Holiday Event Venues Offer Unique Settings, Themed Events
The Party Line
Anthony Barbarisi recalls the years when large companies would splurge on huge holiday parties for 1,000 employees or more.
The Great Recession put a damper on the holiday-party business in general, denting sales for banquet facilities and restaurants across the region. Those very large parties haven’t really come back, said Barbarisi, sales manager at Chez Josef. But, over the past several years, most other types of parties certainly have.
“The smaller groups are coming out in force,” he said, adding quickly that companies are not only booking parties again, but have become more creative and demanding. “Menus have become really interactive. It used to be that you sat down, got your steak, and the DJ played. Now, there are a lot more exciting options out there.”
As part of the International Caterers Assoc., Chez Josef strives to keep up with the cutting edge of industry trends, he added. “We follow very closely what’s trending in the Chicagos and LAs of the world, and we try to bring it here to Agawam. And there are some very exciting trends in cooking and parties.”
The main party trend, he said, may simply be a greater focus on quality and variety of food.
“We do plenty of holiday parties for companies that want to book our space for the evening, and we’re finding they’re replacing the party-favor aspect of it and using that portion of the budget to enhance the menus,” Barbarisi said. “We’re doing unique stations, like a Korean noodle bar, and a lot of phenomenal dessert stations, like sundae bars. One of the newest, hottest stations is a chocolate station — it’s over the top, with all sorts of homemade chocolate concoctions; the chefs like to get really creative and push that to the limit.”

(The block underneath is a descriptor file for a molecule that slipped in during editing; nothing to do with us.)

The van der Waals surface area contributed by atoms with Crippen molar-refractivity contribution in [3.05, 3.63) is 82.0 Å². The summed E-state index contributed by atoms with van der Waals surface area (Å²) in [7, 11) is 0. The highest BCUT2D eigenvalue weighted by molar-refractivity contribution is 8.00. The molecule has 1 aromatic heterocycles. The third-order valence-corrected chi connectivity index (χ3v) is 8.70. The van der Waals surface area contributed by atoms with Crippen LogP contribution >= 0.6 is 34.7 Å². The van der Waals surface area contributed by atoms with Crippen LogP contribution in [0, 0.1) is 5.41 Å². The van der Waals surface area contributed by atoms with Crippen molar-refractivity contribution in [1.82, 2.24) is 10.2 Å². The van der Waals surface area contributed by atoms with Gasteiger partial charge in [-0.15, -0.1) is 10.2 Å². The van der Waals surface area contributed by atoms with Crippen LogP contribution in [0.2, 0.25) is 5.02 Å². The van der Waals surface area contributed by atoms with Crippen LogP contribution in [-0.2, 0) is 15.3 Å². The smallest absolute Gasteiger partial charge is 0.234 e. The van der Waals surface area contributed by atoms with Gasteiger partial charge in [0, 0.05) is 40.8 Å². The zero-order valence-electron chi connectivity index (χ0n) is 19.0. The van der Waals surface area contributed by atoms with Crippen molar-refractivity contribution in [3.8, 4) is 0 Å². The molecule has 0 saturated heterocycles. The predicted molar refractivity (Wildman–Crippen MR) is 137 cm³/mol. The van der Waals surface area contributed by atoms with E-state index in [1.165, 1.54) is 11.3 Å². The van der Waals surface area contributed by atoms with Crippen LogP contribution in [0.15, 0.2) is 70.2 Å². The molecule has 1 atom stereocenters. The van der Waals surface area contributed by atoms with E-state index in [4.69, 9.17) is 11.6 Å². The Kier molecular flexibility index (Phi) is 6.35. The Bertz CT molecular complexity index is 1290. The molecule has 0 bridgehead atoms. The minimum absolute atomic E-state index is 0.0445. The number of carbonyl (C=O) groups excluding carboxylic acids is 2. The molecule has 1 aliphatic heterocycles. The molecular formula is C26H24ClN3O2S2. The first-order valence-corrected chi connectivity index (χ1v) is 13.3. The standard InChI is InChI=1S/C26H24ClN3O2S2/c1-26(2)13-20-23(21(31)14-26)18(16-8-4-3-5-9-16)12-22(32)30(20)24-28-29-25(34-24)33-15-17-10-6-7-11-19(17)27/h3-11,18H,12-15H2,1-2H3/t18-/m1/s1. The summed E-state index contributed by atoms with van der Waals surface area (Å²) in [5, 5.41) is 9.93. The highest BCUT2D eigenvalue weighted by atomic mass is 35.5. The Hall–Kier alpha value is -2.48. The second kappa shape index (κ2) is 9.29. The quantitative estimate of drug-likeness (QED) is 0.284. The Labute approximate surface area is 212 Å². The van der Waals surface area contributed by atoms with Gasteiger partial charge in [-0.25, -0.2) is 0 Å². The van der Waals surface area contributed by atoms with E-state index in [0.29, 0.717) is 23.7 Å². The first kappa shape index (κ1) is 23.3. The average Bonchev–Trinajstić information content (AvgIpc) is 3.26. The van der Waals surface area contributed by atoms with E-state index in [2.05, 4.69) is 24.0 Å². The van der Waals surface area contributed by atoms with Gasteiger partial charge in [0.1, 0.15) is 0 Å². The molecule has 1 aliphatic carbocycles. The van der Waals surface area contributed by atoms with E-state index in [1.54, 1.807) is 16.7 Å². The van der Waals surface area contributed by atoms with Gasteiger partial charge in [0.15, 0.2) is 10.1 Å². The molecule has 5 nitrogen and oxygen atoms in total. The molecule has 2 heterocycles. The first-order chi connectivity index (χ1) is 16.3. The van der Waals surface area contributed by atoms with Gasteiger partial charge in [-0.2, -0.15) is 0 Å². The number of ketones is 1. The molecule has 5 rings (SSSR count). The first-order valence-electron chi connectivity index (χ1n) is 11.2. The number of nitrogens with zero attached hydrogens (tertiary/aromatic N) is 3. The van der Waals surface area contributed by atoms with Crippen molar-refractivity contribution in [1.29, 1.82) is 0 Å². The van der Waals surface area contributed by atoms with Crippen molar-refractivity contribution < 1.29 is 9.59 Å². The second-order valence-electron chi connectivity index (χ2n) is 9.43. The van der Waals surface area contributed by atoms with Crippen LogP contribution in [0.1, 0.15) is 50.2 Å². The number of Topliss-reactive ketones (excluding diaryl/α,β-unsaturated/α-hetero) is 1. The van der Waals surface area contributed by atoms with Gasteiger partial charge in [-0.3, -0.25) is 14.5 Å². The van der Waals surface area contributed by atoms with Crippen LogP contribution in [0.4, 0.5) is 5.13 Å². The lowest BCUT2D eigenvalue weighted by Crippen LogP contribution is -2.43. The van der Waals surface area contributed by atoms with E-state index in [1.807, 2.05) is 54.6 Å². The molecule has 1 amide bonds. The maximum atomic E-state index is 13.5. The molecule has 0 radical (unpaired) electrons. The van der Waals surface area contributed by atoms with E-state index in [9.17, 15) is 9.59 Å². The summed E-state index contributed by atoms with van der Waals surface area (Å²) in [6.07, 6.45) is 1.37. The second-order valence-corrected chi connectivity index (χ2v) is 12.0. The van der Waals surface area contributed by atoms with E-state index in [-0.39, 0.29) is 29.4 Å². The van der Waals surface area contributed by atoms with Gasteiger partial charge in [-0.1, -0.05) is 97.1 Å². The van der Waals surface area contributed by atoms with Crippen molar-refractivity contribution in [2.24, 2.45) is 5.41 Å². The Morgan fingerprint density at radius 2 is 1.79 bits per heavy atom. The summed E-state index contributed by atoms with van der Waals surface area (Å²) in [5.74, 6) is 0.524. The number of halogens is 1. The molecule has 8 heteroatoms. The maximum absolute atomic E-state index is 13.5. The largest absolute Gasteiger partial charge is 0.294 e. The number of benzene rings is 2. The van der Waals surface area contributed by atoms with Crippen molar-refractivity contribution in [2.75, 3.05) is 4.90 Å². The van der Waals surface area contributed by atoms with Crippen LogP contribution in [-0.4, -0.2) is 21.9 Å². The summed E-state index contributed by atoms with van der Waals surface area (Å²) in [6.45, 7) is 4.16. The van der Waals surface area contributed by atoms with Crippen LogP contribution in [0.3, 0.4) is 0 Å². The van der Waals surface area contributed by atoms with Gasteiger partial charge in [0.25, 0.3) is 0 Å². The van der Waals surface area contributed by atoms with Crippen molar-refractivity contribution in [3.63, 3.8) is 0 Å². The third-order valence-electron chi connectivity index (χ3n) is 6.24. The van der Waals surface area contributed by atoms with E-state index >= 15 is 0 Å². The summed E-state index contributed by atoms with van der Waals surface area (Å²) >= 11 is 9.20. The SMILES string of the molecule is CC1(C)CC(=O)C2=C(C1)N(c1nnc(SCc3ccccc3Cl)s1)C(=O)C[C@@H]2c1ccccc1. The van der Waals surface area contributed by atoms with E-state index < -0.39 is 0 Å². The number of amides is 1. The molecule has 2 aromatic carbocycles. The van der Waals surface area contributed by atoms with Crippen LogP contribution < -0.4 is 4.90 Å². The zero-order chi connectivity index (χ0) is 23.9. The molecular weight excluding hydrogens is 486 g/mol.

In fact, he told BusinessWest, food stations are the hot trend in the past couple of years, taking the place of sit-down dinners and traditional buffets. “With stations, it takes the best aspect about buffets — you get to pick what you like — and breaks it up into small plates. The long lines are eliminated. Guests just love it; it becomes very informal. You’re up and about picking and choosing. A lot of times they’re chef-attended, and they’ll put your plate together for you.”
Josh Belliveau, corporate sales/event manager at the Basketball Hall of Fame, said businesses planning holiday parties are asking for the full gamut of options, from formal sit-downs to buffets to cocktail parties with heavy hors d’oeuvres. The Hall handles corporate events for businesses in Western Mass. and Northern Conn., ranging anywhere from 25 guests to 300.